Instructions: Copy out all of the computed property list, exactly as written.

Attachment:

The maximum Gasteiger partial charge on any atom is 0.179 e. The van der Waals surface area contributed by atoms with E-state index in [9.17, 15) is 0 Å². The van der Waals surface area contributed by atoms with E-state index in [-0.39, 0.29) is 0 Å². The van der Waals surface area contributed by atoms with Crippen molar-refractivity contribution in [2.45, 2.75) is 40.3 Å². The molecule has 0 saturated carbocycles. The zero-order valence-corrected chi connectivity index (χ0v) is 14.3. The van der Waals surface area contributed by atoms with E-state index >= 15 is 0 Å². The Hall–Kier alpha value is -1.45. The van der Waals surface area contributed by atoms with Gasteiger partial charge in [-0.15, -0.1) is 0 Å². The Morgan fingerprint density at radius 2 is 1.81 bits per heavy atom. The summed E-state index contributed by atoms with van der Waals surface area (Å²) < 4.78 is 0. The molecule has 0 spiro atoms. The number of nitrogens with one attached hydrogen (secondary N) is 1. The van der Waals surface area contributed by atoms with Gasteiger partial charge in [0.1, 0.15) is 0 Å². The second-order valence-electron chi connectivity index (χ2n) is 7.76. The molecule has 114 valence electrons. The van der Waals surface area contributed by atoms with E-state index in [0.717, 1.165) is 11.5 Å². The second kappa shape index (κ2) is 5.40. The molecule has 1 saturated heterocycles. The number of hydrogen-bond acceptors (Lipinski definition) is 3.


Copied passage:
The maximum Gasteiger partial charge on any atom is 0.179 e. The van der Waals surface area contributed by atoms with E-state index in [9.17, 15) is 0 Å². The van der Waals surface area contributed by atoms with E-state index in [-0.39, 0.29) is 0 Å². The van der Waals surface area contributed by atoms with Crippen molar-refractivity contribution in [2.45, 2.75) is 40.3 Å². The molecule has 0 saturated carbocycles. The zero-order valence-corrected chi connectivity index (χ0v) is 14.3. The van der Waals surface area contributed by atoms with E-state index >= 15 is 0 Å². The Hall–Kier alpha value is -1.45. The van der Waals surface area contributed by atoms with Gasteiger partial charge in [-0.15, -0.1) is 0 Å². The Morgan fingerprint density at radius 2 is 1.81 bits per heavy atom. The summed E-state index contributed by atoms with van der Waals surface area (Å²) < 4.78 is 0. The molecule has 0 spiro atoms. The number of nitrogens with one attached hydrogen (secondary N) is 1. The van der Waals surface area contributed by atoms with Gasteiger partial charge in [0.1, 0.15) is 0 Å². The second-order valence-electron chi connectivity index (χ2n) is 7.76. The molecule has 114 valence electrons. The van der Waals surface area contributed by atoms with E-state index in [0.717, 1.165) is 11.5 Å². The second kappa shape index (κ2) is 5.40. The molecule has 1 saturated heterocycles. The number of hydrogen-bond acceptors (Lipinski definition) is 3.